Drinking coffee regularly in moderation can reduce risk of heart failure contrary to earlier research that indicated coffee would increase the threat, according to a study.
Research published in the American Heart Association’s journal of Circulation Heart Failure found that while excessive coffee indulgence may still lead to serious heart problems, a few cups a day may in fact protect against heart failure.
Lead researcher Murray Mittelman said: "While there is a commonly held belief that regular coffee consumption may be dangerous to heart health, our research suggests that the opposite may be true."
"We found that moderate consumption — which we define as the equivalent of about two typical American coffee shop beverages — may actually protect against heart failure by as much as 11%."
The study said that two American coffees was the equivalent to four North European servings.
Mittelman and his co-authors called for current heart failure prevention guidelines, which suggest coffee can be risky for heart patients, should be revised in light of their findings.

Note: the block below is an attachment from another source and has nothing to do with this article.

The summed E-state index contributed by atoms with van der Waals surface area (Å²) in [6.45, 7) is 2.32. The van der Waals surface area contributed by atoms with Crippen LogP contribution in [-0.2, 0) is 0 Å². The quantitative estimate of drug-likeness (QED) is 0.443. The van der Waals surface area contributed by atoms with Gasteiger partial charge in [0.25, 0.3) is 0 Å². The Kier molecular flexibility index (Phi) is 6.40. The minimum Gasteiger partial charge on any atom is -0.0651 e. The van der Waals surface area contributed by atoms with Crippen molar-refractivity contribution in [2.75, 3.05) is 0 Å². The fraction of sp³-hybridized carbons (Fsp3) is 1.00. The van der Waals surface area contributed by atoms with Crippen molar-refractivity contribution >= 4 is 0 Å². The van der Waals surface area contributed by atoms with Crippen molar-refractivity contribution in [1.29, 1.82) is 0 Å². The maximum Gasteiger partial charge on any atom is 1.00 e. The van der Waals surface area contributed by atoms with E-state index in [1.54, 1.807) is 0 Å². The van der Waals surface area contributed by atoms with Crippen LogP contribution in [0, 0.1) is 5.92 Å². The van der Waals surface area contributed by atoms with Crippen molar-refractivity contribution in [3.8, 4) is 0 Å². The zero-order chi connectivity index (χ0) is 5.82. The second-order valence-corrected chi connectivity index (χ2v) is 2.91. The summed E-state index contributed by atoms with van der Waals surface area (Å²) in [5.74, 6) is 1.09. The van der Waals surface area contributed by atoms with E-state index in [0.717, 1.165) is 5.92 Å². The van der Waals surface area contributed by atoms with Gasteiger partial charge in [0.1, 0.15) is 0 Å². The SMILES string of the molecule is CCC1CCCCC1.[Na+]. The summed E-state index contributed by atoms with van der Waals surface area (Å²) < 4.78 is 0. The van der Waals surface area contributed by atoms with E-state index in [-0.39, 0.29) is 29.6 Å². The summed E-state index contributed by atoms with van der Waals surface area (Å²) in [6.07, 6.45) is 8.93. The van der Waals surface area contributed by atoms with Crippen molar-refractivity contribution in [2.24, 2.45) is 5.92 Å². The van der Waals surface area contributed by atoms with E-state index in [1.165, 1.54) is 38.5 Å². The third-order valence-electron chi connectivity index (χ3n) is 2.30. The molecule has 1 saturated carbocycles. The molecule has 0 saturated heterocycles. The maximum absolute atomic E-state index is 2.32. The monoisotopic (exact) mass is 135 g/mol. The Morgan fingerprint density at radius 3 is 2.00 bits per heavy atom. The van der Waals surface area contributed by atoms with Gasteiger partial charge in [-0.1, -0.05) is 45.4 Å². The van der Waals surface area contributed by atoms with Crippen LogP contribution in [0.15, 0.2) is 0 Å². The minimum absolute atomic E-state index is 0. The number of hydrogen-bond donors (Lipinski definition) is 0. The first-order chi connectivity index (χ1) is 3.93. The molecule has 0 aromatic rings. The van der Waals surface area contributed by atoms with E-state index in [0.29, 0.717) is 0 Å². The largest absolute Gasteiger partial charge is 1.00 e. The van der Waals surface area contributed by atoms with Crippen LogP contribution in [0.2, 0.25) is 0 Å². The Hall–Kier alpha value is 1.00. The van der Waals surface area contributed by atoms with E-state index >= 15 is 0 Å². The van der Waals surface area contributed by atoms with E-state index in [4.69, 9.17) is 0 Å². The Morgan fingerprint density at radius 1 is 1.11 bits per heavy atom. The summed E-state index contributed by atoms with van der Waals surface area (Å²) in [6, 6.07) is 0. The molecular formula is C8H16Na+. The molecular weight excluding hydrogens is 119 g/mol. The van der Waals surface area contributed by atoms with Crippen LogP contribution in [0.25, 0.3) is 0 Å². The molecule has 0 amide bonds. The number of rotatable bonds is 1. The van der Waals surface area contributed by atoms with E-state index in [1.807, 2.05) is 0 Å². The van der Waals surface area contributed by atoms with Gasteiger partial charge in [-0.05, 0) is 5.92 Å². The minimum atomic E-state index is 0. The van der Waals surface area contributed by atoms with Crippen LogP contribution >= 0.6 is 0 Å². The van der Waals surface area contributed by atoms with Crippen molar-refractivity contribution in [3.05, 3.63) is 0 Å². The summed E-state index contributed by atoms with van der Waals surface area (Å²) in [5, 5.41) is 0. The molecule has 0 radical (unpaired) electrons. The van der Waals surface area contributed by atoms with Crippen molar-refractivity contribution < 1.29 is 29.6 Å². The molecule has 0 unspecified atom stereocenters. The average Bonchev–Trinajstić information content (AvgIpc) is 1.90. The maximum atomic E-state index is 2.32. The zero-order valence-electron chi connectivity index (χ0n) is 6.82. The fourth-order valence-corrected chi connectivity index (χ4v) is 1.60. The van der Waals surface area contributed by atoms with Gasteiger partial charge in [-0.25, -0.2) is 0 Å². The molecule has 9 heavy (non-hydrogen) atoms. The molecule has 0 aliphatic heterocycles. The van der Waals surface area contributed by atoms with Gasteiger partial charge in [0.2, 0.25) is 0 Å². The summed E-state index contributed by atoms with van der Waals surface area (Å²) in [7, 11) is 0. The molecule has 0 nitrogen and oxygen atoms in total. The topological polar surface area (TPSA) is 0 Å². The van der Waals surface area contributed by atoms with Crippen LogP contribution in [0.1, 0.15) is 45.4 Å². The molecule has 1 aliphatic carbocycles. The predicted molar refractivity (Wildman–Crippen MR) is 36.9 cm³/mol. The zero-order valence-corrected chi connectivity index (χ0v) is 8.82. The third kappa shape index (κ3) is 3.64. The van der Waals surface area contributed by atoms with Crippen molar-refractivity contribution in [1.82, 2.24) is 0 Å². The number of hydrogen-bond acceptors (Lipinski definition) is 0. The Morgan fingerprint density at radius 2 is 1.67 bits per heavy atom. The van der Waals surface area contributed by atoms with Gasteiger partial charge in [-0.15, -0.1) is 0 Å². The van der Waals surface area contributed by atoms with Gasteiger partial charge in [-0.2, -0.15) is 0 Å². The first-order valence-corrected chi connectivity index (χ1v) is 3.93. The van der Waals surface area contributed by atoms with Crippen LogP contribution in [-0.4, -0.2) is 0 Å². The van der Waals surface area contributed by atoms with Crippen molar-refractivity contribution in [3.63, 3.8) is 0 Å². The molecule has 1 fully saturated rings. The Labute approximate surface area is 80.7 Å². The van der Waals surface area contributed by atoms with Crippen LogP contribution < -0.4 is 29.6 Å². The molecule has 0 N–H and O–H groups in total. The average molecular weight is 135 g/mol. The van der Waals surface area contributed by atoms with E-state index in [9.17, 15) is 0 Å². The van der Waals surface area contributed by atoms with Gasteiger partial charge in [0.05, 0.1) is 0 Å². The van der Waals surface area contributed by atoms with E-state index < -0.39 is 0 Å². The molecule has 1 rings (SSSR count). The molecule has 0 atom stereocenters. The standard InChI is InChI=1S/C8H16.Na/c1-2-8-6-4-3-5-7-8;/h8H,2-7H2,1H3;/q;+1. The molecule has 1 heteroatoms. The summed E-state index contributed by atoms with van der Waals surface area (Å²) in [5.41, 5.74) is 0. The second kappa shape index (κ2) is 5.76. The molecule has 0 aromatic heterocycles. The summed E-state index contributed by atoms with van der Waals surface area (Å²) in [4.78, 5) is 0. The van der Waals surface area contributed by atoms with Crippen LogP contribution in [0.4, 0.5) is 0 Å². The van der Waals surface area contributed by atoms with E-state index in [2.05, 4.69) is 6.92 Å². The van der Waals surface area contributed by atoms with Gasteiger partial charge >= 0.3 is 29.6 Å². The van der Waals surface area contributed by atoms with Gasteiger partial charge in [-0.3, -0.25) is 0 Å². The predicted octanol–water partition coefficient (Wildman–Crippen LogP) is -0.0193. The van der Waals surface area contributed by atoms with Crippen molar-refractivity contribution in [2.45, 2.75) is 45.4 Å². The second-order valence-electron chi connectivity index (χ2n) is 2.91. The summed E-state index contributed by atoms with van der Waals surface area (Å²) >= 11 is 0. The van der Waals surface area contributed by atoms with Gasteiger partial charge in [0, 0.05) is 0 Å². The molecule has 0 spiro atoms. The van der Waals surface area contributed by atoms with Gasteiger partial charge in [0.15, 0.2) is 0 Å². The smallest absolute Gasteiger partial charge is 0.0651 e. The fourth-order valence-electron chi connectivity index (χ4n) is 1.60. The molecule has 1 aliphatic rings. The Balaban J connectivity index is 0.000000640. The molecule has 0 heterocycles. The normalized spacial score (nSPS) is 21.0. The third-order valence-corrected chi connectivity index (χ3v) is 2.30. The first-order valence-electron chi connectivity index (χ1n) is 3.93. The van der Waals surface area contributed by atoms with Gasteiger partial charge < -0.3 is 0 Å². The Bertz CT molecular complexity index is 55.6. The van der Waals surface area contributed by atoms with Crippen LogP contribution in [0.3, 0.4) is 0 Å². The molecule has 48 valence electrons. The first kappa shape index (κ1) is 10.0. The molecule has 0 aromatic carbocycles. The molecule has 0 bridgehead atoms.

However, the study warned that excessive consumption may still present a risk.
"On the other hand, excessive coffee drinking — five to six commercial coffee house cups per day has no benefit and may even be dangerous. As with so many things, moderation appears to be the key here, too," said Mittelman.
Excessive consumption by Northern European standards was defined as 10 coffees a day or four or five from American-style coffeehouse chains.
The research was conducted by reviewing five studies on the link between coffee consumption and heart failure from 2001 to 2011. Four of the studies were conducted in Sweden and one in Finland.
Mittelman and his colleagues gave no definitive answer as to why coffee could reduce heart failure risk, but they said iregular drinkers may develop a tolerance to the drink’s caffeine content, which lowers the risk of high blood pressure.
Other studies have linked coffee drinking to reduced risk of type 2 diabetes. [See HERE ]
"Diabetes and hypertension are among the most important risk factors for heart failure, so it stands to reason that reducing one's odds of developing either of them, in turn, reduces one's chance of heart failure," said. Mittleman.
Circulation Heart Failure
‘Habitual Coffee Consumption and Risk of Heart Failure: A Dose-Response Meta-Analysis’
Authors: Elizabeth Mostofsky, Megan S. Rice, Emily B. Levitan and Murray A. Mittleman